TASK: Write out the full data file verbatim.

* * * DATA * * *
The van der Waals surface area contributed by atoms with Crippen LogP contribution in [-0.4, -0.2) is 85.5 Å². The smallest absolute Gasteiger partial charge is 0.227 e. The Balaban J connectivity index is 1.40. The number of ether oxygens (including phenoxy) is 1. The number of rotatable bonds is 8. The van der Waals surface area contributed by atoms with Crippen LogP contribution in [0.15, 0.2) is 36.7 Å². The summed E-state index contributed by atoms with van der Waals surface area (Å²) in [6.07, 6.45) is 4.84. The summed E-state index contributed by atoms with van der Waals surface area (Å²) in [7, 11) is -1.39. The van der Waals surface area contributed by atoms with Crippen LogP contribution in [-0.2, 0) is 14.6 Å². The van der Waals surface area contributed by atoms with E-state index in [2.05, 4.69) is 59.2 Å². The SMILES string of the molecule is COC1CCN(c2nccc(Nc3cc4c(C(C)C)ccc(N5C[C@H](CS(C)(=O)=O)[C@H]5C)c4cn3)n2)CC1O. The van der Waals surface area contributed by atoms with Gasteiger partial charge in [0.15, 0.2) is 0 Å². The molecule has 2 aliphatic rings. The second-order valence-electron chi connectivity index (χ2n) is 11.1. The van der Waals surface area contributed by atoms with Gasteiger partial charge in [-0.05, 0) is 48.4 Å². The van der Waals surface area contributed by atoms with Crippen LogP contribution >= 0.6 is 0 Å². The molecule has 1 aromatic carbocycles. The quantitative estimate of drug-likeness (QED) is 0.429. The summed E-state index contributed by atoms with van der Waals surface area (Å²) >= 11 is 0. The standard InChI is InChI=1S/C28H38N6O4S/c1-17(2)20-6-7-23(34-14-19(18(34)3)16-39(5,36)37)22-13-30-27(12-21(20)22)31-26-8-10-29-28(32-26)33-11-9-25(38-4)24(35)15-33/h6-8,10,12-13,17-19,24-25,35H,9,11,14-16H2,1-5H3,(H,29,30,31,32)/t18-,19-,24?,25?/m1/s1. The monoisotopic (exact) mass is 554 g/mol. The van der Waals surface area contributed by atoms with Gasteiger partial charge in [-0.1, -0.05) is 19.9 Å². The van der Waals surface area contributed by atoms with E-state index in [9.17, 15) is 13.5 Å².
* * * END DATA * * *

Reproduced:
The van der Waals surface area contributed by atoms with Crippen LogP contribution in [-0.4, -0.2) is 85.5 Å². The smallest absolute Gasteiger partial charge is 0.227 e. The Balaban J connectivity index is 1.40. The number of ether oxygens (including phenoxy) is 1. The number of rotatable bonds is 8. The van der Waals surface area contributed by atoms with Crippen LogP contribution in [0.15, 0.2) is 36.7 Å². The summed E-state index contributed by atoms with van der Waals surface area (Å²) in [6.07, 6.45) is 4.84. The summed E-state index contributed by atoms with van der Waals surface area (Å²) in [7, 11) is -1.39. The van der Waals surface area contributed by atoms with Crippen LogP contribution in [-0.2, 0) is 14.6 Å². The van der Waals surface area contributed by atoms with E-state index in [2.05, 4.69) is 59.2 Å². The SMILES string of the molecule is COC1CCN(c2nccc(Nc3cc4c(C(C)C)ccc(N5C[C@H](CS(C)(=O)=O)[C@H]5C)c4cn3)n2)CC1O. The van der Waals surface area contributed by atoms with Gasteiger partial charge in [0.15, 0.2) is 0 Å². The molecule has 2 aliphatic rings. The second-order valence-electron chi connectivity index (χ2n) is 11.1. The van der Waals surface area contributed by atoms with Gasteiger partial charge in [-0.05, 0) is 48.4 Å². The van der Waals surface area contributed by atoms with Crippen LogP contribution >= 0.6 is 0 Å². The molecule has 1 aromatic carbocycles. The quantitative estimate of drug-likeness (QED) is 0.429. The summed E-state index contributed by atoms with van der Waals surface area (Å²) >= 11 is 0. The standard InChI is InChI=1S/C28H38N6O4S/c1-17(2)20-6-7-23(34-14-19(18(34)3)16-39(5,36)37)22-13-30-27(12-21(20)22)31-26-8-10-29-28(32-26)33-11-9-25(38-4)24(35)15-33/h6-8,10,12-13,17-19,24-25,35H,9,11,14-16H2,1-5H3,(H,29,30,31,32)/t18-,19-,24?,25?/m1/s1. The monoisotopic (exact) mass is 554 g/mol. The van der Waals surface area contributed by atoms with Gasteiger partial charge in [-0.1, -0.05) is 19.9 Å². The van der Waals surface area contributed by atoms with E-state index in [9.17, 15) is 13.5 Å².